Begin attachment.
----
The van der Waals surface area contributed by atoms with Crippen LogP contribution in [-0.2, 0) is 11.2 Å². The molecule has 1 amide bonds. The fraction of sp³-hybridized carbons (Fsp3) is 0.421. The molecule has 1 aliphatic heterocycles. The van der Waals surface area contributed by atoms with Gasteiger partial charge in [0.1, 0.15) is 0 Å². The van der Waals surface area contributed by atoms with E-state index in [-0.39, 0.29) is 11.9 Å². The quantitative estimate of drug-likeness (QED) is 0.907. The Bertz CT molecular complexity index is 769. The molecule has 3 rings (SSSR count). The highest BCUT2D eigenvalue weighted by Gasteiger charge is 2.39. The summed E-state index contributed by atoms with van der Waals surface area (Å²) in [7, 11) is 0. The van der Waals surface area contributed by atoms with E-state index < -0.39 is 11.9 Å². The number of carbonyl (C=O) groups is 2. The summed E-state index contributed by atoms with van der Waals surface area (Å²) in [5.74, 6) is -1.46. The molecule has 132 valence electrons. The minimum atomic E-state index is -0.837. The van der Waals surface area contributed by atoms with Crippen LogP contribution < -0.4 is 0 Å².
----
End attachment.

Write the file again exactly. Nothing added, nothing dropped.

The van der Waals surface area contributed by atoms with Crippen LogP contribution in [-0.2, 0) is 11.2 Å². The molecule has 1 amide bonds. The fraction of sp³-hybridized carbons (Fsp3) is 0.421. The molecule has 1 aliphatic heterocycles. The van der Waals surface area contributed by atoms with Gasteiger partial charge in [0.1, 0.15) is 0 Å². The van der Waals surface area contributed by atoms with E-state index in [-0.39, 0.29) is 11.9 Å². The quantitative estimate of drug-likeness (QED) is 0.907. The Bertz CT molecular complexity index is 769. The molecule has 3 rings (SSSR count). The highest BCUT2D eigenvalue weighted by Gasteiger charge is 2.39. The summed E-state index contributed by atoms with van der Waals surface area (Å²) in [7, 11) is 0. The van der Waals surface area contributed by atoms with E-state index < -0.39 is 11.9 Å². The number of carbonyl (C=O) groups is 2. The summed E-state index contributed by atoms with van der Waals surface area (Å²) in [5.74, 6) is -1.46. The molecule has 132 valence electrons. The minimum atomic E-state index is -0.837. The van der Waals surface area contributed by atoms with Crippen LogP contribution < -0.4 is 0 Å².